MOUNT DIABLO -- At the summit of Mount Diablo on Tuesday, at the end of the hottest, steepest and most grueling stage of the Amgen Tour of California, pro cyclist Lawson Craddock reached behind his back, dug into his jersey and pulled out his secret weapon: a pair of sopping wet women's panty hose.

He had filled the leggings with ice and enjoyed the long, slow melt to the finish.

Over two mountain ascents and 108 scorching miles, "it's a perfect trick to stay cool," said Craddock, who's from Texas and ought to know.

From the pros with panty hose to the recreational riders who chugged up the mountains to stake out a spot -- preferably in the shade -- to watch the third stage of the prestigious weeklong race, beating the Bay Area's near-record heat Tuesday was the challenge of the day.

A cyclist sprays water on himself as a bunch of riders make the turn at the Junction Ranger Station during Stage 3 of the Amgen Tour of California cycling
A cyclist sprays water on himself as a bunch of riders make the turn at the Junction Ranger Station during Stage 3 of the Amgen Tour of California cycling race in Mount Diablo State Park, Calif., on Tuesday, May 13, 2014. (Susan Tripp Pollard/Bay Area News Group) ( SUSAN TRIPP POLLARD )

"There's definitely a culture in biking of suffering," said Quintin Mecke, 41, of San Francisco, who left hours before the racers to climb the 18 miles to the top of 4,360-foot Mount Hamilton. "How much pain can you take and still call it enjoyable?"

By noon, as the racers whizzed past Lick Observatory at the top of Mount Hamilton, the temperature had reached the mid-80s. When the riders descended into the steamy Livermore Valley, the mercury hit the 90s. But once they climbed to the top of 3,849-foot Mount Diablo at about 3:45 p.m., riders were rewarded with temperatures in the 70s.


Advertisement

The highs in the Bay Area on Tuesday were nowhere close to what many of competitors experienced in Palm Springs last year, when temperatures reached higher than 110 degrees on an uphill finish. But race officials and sponsors this year were prepared. Nutrition firm Scratch Labs had a special motorcycle carting 24 water bottles to the riders and a trailing vehicle with 65 gallons of water to refill them.

"Heat was a big factor, especially for me since I'm from Denmark," said competitor Nicolai Brochner. "This was brutal, but I live to fight another day."

Bradley Wiggins, who maintained his overall lead and his yellow jersey despite falling behind the leaders at the end of Tuesday's Stage 3, said the heat "made it tough for everybody. I don't think anybody had it easy out there."

While temperatures in the Bay Area are expected to reach even higher on Wednesday, Stage 4 of the Amgen tour will be cooler as riders follow the scenic Highway 1 down the coast from Monterey and Cambria.

For the recreational riders who rode up Mount Hamilton or Mount Diablo to watch the race Tuesday, it was a four-water bottle day with a squirt on the neck along the way.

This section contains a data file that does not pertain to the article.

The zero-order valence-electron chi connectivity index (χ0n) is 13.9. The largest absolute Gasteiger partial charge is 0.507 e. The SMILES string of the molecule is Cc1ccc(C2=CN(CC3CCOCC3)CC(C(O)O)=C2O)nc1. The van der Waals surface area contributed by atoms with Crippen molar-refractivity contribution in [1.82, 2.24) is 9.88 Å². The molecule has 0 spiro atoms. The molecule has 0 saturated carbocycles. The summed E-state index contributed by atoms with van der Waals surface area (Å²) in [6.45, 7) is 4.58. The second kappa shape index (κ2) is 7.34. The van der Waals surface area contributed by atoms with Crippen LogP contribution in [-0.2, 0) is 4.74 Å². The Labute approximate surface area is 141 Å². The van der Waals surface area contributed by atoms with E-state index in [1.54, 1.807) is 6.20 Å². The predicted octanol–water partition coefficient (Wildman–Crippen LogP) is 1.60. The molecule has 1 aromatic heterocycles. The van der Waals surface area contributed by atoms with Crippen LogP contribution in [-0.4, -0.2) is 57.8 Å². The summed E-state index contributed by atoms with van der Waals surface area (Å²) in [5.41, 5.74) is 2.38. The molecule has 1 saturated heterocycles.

Unfortunately, Jeremy Shapiro of San Jose carried just two. When he reached the top of Mount Hamilton about 20 minutes before the racers, the first thing he asked for was a fountain.

"The last five miles I didn't have water, and it's all I thought about," said Shapiro, who started with a dozen biking buddies who met Tuesday morning at La Dolce Velo ("the sweet ride") bike shop in San Jose. "I had tunnel vision for water. Your skin is covered in salt, and every breath feels like you're in the ocean."

In Mount Diablo State Park, the Junction Ranger Station along the ascent became an oasis of sorts to dozens of amateur riders, who stopped at one of the few faucets working in the park thanks to drought-related water shortages.

"I can feel the heat," said Kirsten Cherry of Walnut Creek, who joined other Amgen volunteers riding their bikes up the mountain well before the pros. "I'm definitely riding in a lower gear today, but I'm doing fine, and I'm prepared to make it without any problem."

Steve Hainlen from St. Paul, Minnesota, had followed the first three stages of the race and planned to hit Stage 4. He rode his bike 14 miles from the south park boundary near Danville before starting to walk for a prime viewing spot.

"This is normal Minnesota summer heat, believe it or not, but I wish I would have brought a hat," Hainlen said. Seeing the pro riders is humbling, he said. "I've been interested in riding since I was child, and seeing them ride like this -- these guys are out of this world."

But the heat brought even the best down to earth.

"It was a hard one," said Kiel Reijen of UnitedHealthcare Pro Cycling team. "The guys just blew up in the heat."

Thank goodness for panty hose.

With parasol in hand, Alethea Ballard, of Walnut Creek, waits near the summit of Mount Diablo State Park for Stage 3 of the Amgen Tour of California in
With parasol in hand, Alethea Ballard, of Walnut Creek, waits near the summit of Mount Diablo State Park for Stage 3 of the Amgen Tour of California in Danville, Calif., on Tuesday, May 13, 2014. (Doug Duran/Bay Area News Group) ( Doug Duran )

Staff writer Elliott Almond contributed to this report. Contact Julia Prodis Sulek at 408-278-3409. Follow her at Twitter.com/juliasulek.